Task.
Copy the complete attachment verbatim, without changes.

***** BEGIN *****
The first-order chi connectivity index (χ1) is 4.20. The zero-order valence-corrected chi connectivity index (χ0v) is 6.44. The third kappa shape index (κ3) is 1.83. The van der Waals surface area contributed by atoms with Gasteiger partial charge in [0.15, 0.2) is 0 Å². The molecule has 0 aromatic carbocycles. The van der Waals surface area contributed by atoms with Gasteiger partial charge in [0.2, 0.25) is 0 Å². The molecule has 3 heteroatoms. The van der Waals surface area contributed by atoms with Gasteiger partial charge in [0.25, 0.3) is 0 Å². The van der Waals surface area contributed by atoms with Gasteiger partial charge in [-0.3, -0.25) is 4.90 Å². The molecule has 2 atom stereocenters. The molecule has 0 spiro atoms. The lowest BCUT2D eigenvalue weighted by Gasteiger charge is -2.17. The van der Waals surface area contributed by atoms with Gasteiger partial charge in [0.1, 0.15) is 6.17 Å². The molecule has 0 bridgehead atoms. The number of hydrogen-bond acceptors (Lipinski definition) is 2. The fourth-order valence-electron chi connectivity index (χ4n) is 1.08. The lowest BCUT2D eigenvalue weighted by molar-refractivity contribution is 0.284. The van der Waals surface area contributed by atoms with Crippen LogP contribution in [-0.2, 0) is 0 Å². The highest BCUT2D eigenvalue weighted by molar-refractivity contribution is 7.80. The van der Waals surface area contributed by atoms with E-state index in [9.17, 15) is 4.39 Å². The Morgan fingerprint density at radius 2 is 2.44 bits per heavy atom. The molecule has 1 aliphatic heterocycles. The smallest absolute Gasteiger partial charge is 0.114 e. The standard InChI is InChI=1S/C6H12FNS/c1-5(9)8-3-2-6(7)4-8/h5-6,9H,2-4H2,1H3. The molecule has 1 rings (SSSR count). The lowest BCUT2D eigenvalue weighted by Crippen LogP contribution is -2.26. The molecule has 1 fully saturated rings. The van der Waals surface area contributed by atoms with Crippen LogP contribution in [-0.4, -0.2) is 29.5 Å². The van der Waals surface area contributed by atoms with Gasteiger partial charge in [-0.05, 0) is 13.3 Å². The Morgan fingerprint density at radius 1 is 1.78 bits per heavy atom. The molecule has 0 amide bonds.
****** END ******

The first-order chi connectivity index (χ1) is 4.20. The zero-order valence-corrected chi connectivity index (χ0v) is 6.44. The third kappa shape index (κ3) is 1.83. The van der Waals surface area contributed by atoms with Gasteiger partial charge in [0.15, 0.2) is 0 Å². The molecule has 0 aromatic carbocycles. The van der Waals surface area contributed by atoms with Gasteiger partial charge in [0.2, 0.25) is 0 Å². The molecule has 3 heteroatoms. The van der Waals surface area contributed by atoms with Gasteiger partial charge in [0.25, 0.3) is 0 Å². The van der Waals surface area contributed by atoms with Gasteiger partial charge in [-0.3, -0.25) is 4.90 Å². The molecule has 2 atom stereocenters. The molecule has 0 spiro atoms. The lowest BCUT2D eigenvalue weighted by Gasteiger charge is -2.17. The van der Waals surface area contributed by atoms with Gasteiger partial charge in [0.1, 0.15) is 6.17 Å². The molecule has 0 bridgehead atoms. The number of hydrogen-bond acceptors (Lipinski definition) is 2. The fourth-order valence-electron chi connectivity index (χ4n) is 1.08. The lowest BCUT2D eigenvalue weighted by molar-refractivity contribution is 0.284. The van der Waals surface area contributed by atoms with Crippen LogP contribution in [-0.2, 0) is 0 Å². The highest BCUT2D eigenvalue weighted by molar-refractivity contribution is 7.80. The van der Waals surface area contributed by atoms with E-state index in [9.17, 15) is 4.39 Å². The Morgan fingerprint density at radius 2 is 2.44 bits per heavy atom. The molecule has 1 aliphatic heterocycles. The smallest absolute Gasteiger partial charge is 0.114 e. The standard InChI is InChI=1S/C6H12FNS/c1-5(9)8-3-2-6(7)4-8/h5-6,9H,2-4H2,1H3. The molecule has 1 rings (SSSR count). The lowest BCUT2D eigenvalue weighted by Crippen LogP contribution is -2.26. The molecule has 1 fully saturated rings. The van der Waals surface area contributed by atoms with Crippen LogP contribution in [-0.4, -0.2) is 29.5 Å². The van der Waals surface area contributed by atoms with Gasteiger partial charge in [-0.05, 0) is 13.3 Å². The Morgan fingerprint density at radius 1 is 1.78 bits per heavy atom. The molecule has 0 amide bonds.